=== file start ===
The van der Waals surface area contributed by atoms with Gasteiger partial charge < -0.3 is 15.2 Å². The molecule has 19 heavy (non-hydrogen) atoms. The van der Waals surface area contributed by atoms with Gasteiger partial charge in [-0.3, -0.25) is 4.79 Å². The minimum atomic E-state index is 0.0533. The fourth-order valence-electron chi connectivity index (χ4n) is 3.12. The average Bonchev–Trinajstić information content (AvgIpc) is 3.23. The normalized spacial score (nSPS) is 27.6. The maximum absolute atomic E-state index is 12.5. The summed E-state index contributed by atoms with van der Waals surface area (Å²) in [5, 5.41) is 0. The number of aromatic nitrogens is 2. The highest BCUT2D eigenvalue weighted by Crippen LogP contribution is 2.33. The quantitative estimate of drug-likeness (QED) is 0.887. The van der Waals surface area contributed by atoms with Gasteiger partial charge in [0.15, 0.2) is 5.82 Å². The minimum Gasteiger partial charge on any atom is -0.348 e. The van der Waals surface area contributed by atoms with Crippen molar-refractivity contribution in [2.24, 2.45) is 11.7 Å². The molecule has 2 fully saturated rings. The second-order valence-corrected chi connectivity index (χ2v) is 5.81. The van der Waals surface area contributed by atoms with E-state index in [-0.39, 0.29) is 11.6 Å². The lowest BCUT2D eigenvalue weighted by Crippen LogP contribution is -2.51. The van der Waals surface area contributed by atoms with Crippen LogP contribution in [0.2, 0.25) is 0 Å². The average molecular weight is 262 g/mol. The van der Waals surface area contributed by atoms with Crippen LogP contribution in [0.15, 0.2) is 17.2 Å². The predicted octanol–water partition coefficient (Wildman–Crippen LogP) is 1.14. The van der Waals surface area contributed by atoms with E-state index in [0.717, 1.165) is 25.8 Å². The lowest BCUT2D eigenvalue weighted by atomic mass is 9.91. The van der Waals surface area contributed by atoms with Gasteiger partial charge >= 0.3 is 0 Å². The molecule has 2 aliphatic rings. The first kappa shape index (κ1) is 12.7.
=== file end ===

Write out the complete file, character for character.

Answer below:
The van der Waals surface area contributed by atoms with Gasteiger partial charge < -0.3 is 15.2 Å². The molecule has 19 heavy (non-hydrogen) atoms. The van der Waals surface area contributed by atoms with Gasteiger partial charge in [-0.3, -0.25) is 4.79 Å². The minimum atomic E-state index is 0.0533. The fourth-order valence-electron chi connectivity index (χ4n) is 3.12. The average Bonchev–Trinajstić information content (AvgIpc) is 3.23. The normalized spacial score (nSPS) is 27.6. The maximum absolute atomic E-state index is 12.5. The summed E-state index contributed by atoms with van der Waals surface area (Å²) in [5, 5.41) is 0. The number of aromatic nitrogens is 2. The highest BCUT2D eigenvalue weighted by Crippen LogP contribution is 2.33. The quantitative estimate of drug-likeness (QED) is 0.887. The van der Waals surface area contributed by atoms with Gasteiger partial charge in [0.15, 0.2) is 5.82 Å². The minimum Gasteiger partial charge on any atom is -0.348 e. The van der Waals surface area contributed by atoms with Crippen molar-refractivity contribution in [2.24, 2.45) is 11.7 Å². The molecule has 2 fully saturated rings. The second-order valence-corrected chi connectivity index (χ2v) is 5.81. The van der Waals surface area contributed by atoms with E-state index in [-0.39, 0.29) is 11.6 Å². The lowest BCUT2D eigenvalue weighted by Crippen LogP contribution is -2.51. The van der Waals surface area contributed by atoms with Crippen LogP contribution in [0.2, 0.25) is 0 Å². The average molecular weight is 262 g/mol. The van der Waals surface area contributed by atoms with Crippen LogP contribution in [0.15, 0.2) is 17.2 Å². The predicted octanol–water partition coefficient (Wildman–Crippen LogP) is 1.14. The van der Waals surface area contributed by atoms with E-state index in [0.717, 1.165) is 25.8 Å². The lowest BCUT2D eigenvalue weighted by atomic mass is 9.91. The van der Waals surface area contributed by atoms with Gasteiger partial charge >= 0.3 is 0 Å². The molecule has 2 aliphatic rings. The first kappa shape index (κ1) is 12.7.